I was speaking with my colleague Kylie the other day (over lunch, naturally—we’re PR professionals, not animals) and we got onto the subject of office space. She runs a small business. I run a small business. Space is expensive, and increasingly irrelevant. Clients want results, not overhead costs.
We started talking about the rise of shared office spaces, the increase in home offices, and the decline of the “in-person client meeting.” From where I sit (my dining room table, despite an entire room dedicated as a home office) this is a double-edged sword.
Kylie reminded me that clients used to love to take field trips to their PR agencies’ offices. There was, however, an unspoken rule: we’d grab some Starbucks muffins (and cut them in half, depending on how big the retainer was), serve coffee, and they could tell their bosses they were at a one-hour off-site meeting for three hours. Those days are done. Now we eat lunch at our desks (and dining room tables!) and avoid the telephone.
When it comes to office space, I’ve done it all. I’ve rented shared-services offices (the “office within an office”). I have rented dedicated office space (the “please sign this two-year lease” office). That said, the most effective office space I’ve ever used is in my home, a cute two-bedroom apartment downtown Vancouver.
Every single work day is now jam-packed with video calls. All day, every day.
Non-video conference calls are officially dead. So is voicemail. You heard it here first. Video killed the email star.
Here’s what I learned:
1. They can see you. Take a shower, and put some pants on.
This may seem like a no-brainer, but if you’re working from home it’s tempting to set your alarm ten minutes before your first call of the day and hide your screen while you guzzle coffee and get caught up to the agenda. Don’t do this.
Your home office is an office. Treat it as such. When I sit down for my first call of the day, I’m showered, I’m dressed for work, and I’ve reviewed the agenda and know the subject matter.
It may be six in the morning on the West Coast, but your clients can see you. If you’re anything like me, that means throwing a blazer on top of your cute t-shirt.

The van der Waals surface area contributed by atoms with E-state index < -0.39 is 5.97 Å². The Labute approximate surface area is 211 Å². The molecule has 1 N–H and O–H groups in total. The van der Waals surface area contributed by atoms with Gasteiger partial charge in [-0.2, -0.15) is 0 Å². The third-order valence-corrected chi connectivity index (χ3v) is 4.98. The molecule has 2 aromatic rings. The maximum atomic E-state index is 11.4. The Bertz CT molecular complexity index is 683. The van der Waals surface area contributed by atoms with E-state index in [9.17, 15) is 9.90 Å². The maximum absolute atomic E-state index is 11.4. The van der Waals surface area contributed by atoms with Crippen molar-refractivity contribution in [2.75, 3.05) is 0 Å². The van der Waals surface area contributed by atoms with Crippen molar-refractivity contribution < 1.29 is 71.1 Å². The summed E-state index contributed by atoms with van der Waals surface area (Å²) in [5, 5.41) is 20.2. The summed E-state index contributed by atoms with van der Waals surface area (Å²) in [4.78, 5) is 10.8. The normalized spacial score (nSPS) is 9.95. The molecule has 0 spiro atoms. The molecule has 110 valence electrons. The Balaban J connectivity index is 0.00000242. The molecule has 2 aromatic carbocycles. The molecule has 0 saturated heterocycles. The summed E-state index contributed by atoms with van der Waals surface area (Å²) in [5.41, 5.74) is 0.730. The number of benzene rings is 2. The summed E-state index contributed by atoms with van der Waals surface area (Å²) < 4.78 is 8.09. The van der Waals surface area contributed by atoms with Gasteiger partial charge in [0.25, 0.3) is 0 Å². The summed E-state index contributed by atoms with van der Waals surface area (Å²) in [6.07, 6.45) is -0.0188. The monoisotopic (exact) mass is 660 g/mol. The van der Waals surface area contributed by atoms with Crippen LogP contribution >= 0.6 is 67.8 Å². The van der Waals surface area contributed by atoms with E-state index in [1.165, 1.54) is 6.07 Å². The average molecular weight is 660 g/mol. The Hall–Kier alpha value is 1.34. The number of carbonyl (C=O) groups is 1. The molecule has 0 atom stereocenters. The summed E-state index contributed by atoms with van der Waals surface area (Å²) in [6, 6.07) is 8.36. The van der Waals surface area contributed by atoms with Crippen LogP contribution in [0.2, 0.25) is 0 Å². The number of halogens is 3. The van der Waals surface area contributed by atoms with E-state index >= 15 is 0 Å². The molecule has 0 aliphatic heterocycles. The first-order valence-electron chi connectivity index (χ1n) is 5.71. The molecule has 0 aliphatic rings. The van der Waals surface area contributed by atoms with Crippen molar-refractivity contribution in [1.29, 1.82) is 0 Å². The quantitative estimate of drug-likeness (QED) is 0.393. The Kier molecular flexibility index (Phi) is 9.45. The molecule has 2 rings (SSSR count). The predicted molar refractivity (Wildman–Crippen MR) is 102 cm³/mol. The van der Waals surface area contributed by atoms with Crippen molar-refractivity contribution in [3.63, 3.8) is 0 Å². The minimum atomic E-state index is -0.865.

2. For God’s sake, don’t be late.
I cannot stress this enough. If you haven’t dialed in at least one minute before the meeting starts, you’re late. The meeting starts at 8:59, not 9:00. And that nagging suspicion that everyone on the call is talking about you when you’re not there? They are definitely talking about you.
Showing up five minutes late to a conference call isn’t just five minutes late. You’re also spending five minutes of everyone else’s time.
Two people on the call? You’ve wasted 10 minutes.
Nine people on the call? That’s 45 minutes of your clients’ time.
Do the math. How many salary dollars are you actually spending? Yikes.
3. Stage the room, test your lighting, and tell your family.
Optics matter. This sounds shallow, but what you see is what you get… so get good.
If you’re going to save overhead by not renting office space, your home needs to look professional. No one wants to see your laundry in the background of a call. No one wants to see your freshly-showered partner walking around in a towel.
If you’re sitting at a table or desk, your laptop’s camera is not your friend. You should always be looking upwards at the camera, unless you want your audience staring at your chin from below (I do not). Stack some books. Get a stand-up desk. Move a lamp if you need better lighting.
Take a look at your background. Stay away from the windows (the light will drown out your face entirely). Make sure participants can see your face clearly. Most importantly, put something interesting behind you. For me, a bookshelf works well. Others enjoy a decorative plant, or freshly cut flowers. Find what works for you, and fill your boots.
Finally, set some ground rules with family/friends/roommates. Your clients probably don’t want to hear the rumblings of a coffee machine churning out espresso while you’re delivering a crisis communications report.
4. Mute, mute, mute—and pay attention.
The mute button is an underused resource. If you’re not talking, you need to be muted.
That said, it’s easy to tune out or get distracted if you’re not the one speaking. Avoid this temptation. There is nothing more embarrassing than someone asking a direct question while you’ve moved onto checking your Instagram feed.
Put your phone on silent, and don’t play with it. People can tell who has tuned out. Don’t tune out.
5. Make. Sure. You. Have. An. Excellent. WiFi. Connection. At. All. Times.
I travel a lot. My clients are accustomed to seeing me in airport lounges and [well-staged] hotel rooms.
I don’t travel anywhere without a WiFi connection that can sustain a video call. Period.
There’s nothing worse than your client Slacking you to say “can you jump on this call?” and then not being able to understand what you’re contributing.
Your Internet connection is your responsibility. Sloppy WiFi is sloppy work.
6. Look at the camera.
This seems simple, but I’m consistently amazed by how often people screw this up.
Don’t look at the screen when you’re talking—everyone on the call sees you looking downwards, which does not inspire confidence.
Instead, look directly into the camera while you’re talking. The other call participants will see you speaking directly to them.
Video is here to stay, and it’s a visual medium.
Act like you’re in the room. Because you are.
Paul Nixey is a communications consultant with more than 20 years’ experience in public relations, marketing, content management, and crisis communications. He has a robust collection of blazers hanging next to his laptop.